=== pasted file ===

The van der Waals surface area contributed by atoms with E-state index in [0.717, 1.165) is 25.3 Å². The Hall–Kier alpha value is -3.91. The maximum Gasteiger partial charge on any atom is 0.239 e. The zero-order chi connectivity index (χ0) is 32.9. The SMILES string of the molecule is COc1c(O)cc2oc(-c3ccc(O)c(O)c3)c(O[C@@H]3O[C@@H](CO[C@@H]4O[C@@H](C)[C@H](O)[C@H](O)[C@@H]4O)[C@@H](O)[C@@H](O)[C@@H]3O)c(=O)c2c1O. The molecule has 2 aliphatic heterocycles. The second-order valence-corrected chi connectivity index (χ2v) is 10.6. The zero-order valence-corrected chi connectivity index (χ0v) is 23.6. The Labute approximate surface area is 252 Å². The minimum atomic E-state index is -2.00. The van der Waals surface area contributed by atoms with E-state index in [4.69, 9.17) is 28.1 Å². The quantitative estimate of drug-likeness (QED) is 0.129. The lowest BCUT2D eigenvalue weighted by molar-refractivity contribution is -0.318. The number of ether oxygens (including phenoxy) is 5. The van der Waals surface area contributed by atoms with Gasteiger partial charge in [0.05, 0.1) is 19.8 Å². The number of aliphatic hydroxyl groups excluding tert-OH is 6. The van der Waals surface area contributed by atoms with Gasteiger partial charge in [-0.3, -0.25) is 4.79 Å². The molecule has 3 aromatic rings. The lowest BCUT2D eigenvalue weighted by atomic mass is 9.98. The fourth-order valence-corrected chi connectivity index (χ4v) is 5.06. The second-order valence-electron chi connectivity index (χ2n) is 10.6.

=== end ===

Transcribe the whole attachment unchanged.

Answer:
The van der Waals surface area contributed by atoms with E-state index in [0.717, 1.165) is 25.3 Å². The Hall–Kier alpha value is -3.91. The maximum Gasteiger partial charge on any atom is 0.239 e. The zero-order chi connectivity index (χ0) is 32.9. The SMILES string of the molecule is COc1c(O)cc2oc(-c3ccc(O)c(O)c3)c(O[C@@H]3O[C@@H](CO[C@@H]4O[C@@H](C)[C@H](O)[C@H](O)[C@@H]4O)[C@@H](O)[C@@H](O)[C@@H]3O)c(=O)c2c1O. The molecule has 2 aliphatic heterocycles. The second-order valence-corrected chi connectivity index (χ2v) is 10.6. The zero-order valence-corrected chi connectivity index (χ0v) is 23.6. The Labute approximate surface area is 252 Å². The minimum atomic E-state index is -2.00. The van der Waals surface area contributed by atoms with E-state index in [4.69, 9.17) is 28.1 Å². The quantitative estimate of drug-likeness (QED) is 0.129. The lowest BCUT2D eigenvalue weighted by molar-refractivity contribution is -0.318. The number of ether oxygens (including phenoxy) is 5. The van der Waals surface area contributed by atoms with Gasteiger partial charge in [0.05, 0.1) is 19.8 Å². The number of aliphatic hydroxyl groups excluding tert-OH is 6. The van der Waals surface area contributed by atoms with Gasteiger partial charge in [-0.3, -0.25) is 4.79 Å². The molecule has 3 aromatic rings. The lowest BCUT2D eigenvalue weighted by atomic mass is 9.98. The fourth-order valence-corrected chi connectivity index (χ4v) is 5.06. The second-order valence-electron chi connectivity index (χ2n) is 10.6.